During the confrontation between Rencher and Omogbo, Eustachy’s wife, Lana, suggests the three New Mexico assistants get on the Lobos charter bus to defuse the situation. Instead they stayed and watched as Larry Eustachy and guard J.D. Paige, among others, finally steer Omogbo toward the parking lot.

Lobos coach Craig Neal told ESPN hours after the confrontation that Rencher didn’t do anything wrong.

Rencher and fellow Lobos assistant Chris Harrima were ejected late in the game for leaving the bench when Lobos forward Joe Furstinger flexed after a hard screen and then made contact with Rams guard Anthony Bonner as he jogged back down the court. That flared tempers that were already on edge following pregame trash talk.

The Fort Collins Coloradoan reported that Rencher taunted the Rams during warmups at Moby Arena last year, according to former Rams forward Fred Richardson, and did so again Saturday.

Eustachy called Furstinger’s blind screen with 2:10 left a clean play but noted the bad blood began before the game.

Colorado State’s Prentiss Nixon and New Mexico’s Obij Aget were assessed technical fouls and Rencher and Harriman were ejected.

The league said it “examined all facets of the event, from pregame warmups through the postgame confrontation” and found “a number of conflicting perspectives … and, in some cases, there is no definitive proof as to the responsible party or parties.”

“What has been determined is the entire incident created an undesirable athletic competition environment and did not reflect favorably upon either basketball program, either member institution or the conference,” the league continued. “There were a number of errors in judgment throughout the course of the afternoon and poor decisions made by various individuals. Such conduct is unacceptable.”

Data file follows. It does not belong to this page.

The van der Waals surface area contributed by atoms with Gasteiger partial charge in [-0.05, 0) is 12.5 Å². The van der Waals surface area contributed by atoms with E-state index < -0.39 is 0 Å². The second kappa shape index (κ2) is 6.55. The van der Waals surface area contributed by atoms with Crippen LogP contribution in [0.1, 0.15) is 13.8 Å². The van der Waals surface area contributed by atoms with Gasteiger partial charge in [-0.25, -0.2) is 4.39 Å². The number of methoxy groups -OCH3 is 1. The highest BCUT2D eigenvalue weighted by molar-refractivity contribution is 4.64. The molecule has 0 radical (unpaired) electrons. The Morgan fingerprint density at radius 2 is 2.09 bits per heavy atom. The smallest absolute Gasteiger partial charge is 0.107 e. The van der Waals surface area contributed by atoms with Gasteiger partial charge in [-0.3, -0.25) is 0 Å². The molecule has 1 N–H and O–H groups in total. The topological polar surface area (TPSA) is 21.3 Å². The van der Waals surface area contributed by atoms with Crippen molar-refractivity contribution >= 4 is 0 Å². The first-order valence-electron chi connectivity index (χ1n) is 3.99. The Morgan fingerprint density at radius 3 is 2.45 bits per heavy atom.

The Mountain West added that the league’s board of directors and joint council “have been adamant in their emphasis on good sportsmanship and behavior. Those involved with this most recent incident will be under close scrutiny going forward – as will all Mountain West constituents.”

The Rams (11-7, 3-2) visit New Mexico (10-8, 3-3) on Feb. 21.

Injured hip sidelines Louisville guard Snider for 2-3 weeks

LOUISVILLE, KY - DECEMBER 10:  Quentin Snider #4 of the Louisville Cardinals dribbles the ball during the game against the Texas Southern Tigers at KFC YUM! Center on December 10, 2016 in Louisville, Kentucky.  (Photo by Andy Lyons/Getty Images)
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LOUISVILLE, Ky. (AP) Louisville guard Quentin Snider will miss 2-3 weeks with an injured hip, leaving the No. 12 Cardinals without their assists leader and No. 2 scorer.

The school said Snider won’t need surgery and should heal with rest.

Snider strained a hip flexor early in the second half Saturday in a win over Duke. The junior stayed in the game and finished with 13 points, six assists and five rebounds.

Snider is averaging 12.1 points and 4.0 assists per game.

The Cardinals (15-3, 3-2 Atlantic Coast Conference) host Clemson on Thursday night before visiting No. 10 Florida State on Saturday.

More AP College Basketball: collegebasketball.ap.org